Summer 2014

Just Warming Up

Climate change is already affecting human health—and it’s early yet

Previous Next

Illustration: Brian Stauffer

Melting glaciers and rising sea levels are just the start of the trouble; climate change is going to be bad for your health, too. That’s one of the many hard findings contained in the National Climate Assessment Report released in May. It was based on the work of more than 300 experts and reviewed by a panel of the National Academy of Sciences. 

Human health effects linked to a generally warmer climate include elevated risks of respiratory and cardiovascular disease, in addition to the innumerable deaths and injuries brought on by extreme weather. And this dire talk is something more than conjecture. These projected impacts “are happening now,” one of the lead authors of the report told the Boston Globe.

Take the case of allergies. Allergens become more active in warmer air. Carbon dioxide levels also tend to rise, heightening pollen counts and making it harder for asthma sufferers to breathe. The number of Americans with asthma rose enough between 2001 and 2010 to challenge the resources of the U.S. health-care system, according to the report.

Jeffrey Griffiths, professor of public health and community medicine, and an expert on the relationship between stomach viruses and summer heat whose research was cited in the report, isn’t much impressed with the hedged language of the findings. “I think this report is understated, because the wealth of information known about health effects has really snowballed in the last few years,” he told the Globe. “Lyme disease or other tick-borne diseases are going through the roof. People’s predictions about how extensive Lyme disease would be are really low compared to what we’re actually seeing.”

Children, the elderly, impoverished populations and communities of color are apt to be most acutely affected by a degraded natural environment. Air quality is one example. “For someone on the edge, the increasing air pollution could be enough to put them into an asthma attack, or if they have emphysema, it might be enough to hospitalize them, reduce their lung function, and then the chance for infections becomes more common,” Griffiths explained. Rates of heart attack and stroke have indeed risen historically after spikes in air pollution .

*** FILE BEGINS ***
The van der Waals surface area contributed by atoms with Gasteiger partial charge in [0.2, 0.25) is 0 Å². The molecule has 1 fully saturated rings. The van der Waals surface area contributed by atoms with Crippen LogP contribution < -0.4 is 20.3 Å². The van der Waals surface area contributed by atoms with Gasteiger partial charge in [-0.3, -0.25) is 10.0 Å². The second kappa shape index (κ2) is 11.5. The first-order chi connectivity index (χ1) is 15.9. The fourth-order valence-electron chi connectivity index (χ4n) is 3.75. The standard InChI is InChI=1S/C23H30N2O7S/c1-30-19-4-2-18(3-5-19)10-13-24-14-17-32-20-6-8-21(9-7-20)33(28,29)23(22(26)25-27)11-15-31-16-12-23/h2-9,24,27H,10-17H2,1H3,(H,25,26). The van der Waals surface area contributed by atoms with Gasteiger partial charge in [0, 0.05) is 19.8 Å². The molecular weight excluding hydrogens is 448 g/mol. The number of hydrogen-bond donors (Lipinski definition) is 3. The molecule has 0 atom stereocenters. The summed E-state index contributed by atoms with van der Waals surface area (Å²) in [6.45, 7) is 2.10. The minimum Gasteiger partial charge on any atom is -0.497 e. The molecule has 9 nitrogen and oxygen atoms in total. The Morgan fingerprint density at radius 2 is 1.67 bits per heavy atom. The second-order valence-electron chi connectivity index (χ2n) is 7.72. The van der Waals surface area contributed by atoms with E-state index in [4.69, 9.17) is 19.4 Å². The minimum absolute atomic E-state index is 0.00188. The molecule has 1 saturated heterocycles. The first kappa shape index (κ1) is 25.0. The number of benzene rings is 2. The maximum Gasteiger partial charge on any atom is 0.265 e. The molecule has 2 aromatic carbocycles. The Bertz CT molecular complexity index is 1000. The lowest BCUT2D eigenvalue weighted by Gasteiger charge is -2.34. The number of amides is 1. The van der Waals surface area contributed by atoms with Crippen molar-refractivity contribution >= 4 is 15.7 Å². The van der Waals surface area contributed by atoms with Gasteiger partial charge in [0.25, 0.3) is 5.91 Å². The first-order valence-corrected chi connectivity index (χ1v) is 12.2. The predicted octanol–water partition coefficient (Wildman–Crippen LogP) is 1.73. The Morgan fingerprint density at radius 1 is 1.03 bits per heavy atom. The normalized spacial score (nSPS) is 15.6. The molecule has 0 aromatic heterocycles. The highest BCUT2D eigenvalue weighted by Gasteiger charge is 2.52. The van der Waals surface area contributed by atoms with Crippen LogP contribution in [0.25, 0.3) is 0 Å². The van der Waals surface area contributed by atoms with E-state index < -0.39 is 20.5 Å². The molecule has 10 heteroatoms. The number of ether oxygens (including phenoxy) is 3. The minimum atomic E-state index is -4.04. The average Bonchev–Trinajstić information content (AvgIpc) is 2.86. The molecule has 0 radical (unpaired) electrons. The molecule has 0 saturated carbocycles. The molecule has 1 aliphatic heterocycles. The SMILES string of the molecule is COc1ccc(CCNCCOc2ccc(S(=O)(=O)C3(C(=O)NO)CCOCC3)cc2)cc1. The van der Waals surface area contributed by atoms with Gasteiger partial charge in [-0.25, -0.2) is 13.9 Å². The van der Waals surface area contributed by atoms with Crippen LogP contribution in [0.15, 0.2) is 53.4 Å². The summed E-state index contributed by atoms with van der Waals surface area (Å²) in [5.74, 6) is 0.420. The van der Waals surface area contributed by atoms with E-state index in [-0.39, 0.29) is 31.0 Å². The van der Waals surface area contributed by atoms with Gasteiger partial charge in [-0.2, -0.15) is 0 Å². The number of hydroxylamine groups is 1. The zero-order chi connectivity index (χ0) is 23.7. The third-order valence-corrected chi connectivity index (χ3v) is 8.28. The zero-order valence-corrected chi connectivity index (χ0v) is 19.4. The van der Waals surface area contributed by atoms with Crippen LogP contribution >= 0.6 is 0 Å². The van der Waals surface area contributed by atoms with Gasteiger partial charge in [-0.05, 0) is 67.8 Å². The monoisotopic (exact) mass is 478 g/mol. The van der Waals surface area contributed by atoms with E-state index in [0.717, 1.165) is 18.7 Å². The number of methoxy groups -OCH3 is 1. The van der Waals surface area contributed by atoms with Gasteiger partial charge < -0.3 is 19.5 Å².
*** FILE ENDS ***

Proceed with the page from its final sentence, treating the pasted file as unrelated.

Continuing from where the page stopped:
Griffiths has his eye on a deeper history. “Parasites need a certain temperature to live in a mosquito,” he told the Globe reporter. “There was malaria in Boston until 1900, so we certainly have the right kind of mosquitoes, and if we have a lot more and one gets here carrying the right kind of parasite, we could see things like malaria transmission again.”

Top Stories

The Greater Good

Prompted by a new curricular requirement, more medical students than ever are volunteering in the community

The Boss Who Barked

He could be brusque and opinionated. But however he carried himself, Tufts professor Louis Weinstein ranked as a founding father of the field of infectious diseases

Father, Brother, Son

Tufts Medical School has touched three generations of this writer’s family

Editor's Picks

A Digital Version of You

Geneticist J. Craig Venter says synthetic biology and big data will revolutionize our understanding of aging

TB on the Comeback Trail

Microbiologist works to decipher the defenses of the centuries-old bacteria

Antidepressants and Early Birth

Pregnant women and their doctors should carefully consider potential effects of medication, study finds

The First Spark

Targeted philanthropy supports early stages of promising research into health challenges

Tell Me More

Because interviewing patients effectively is such a precious skill in medicine, Tufts has redoubled its emphasis on teaching students how to do it right

Lessons from Above

Psychiatrist Ronald Pies culls the wisdom of Judaism, Buddhism and Stoicism for advice in coping with life’s vicissitudes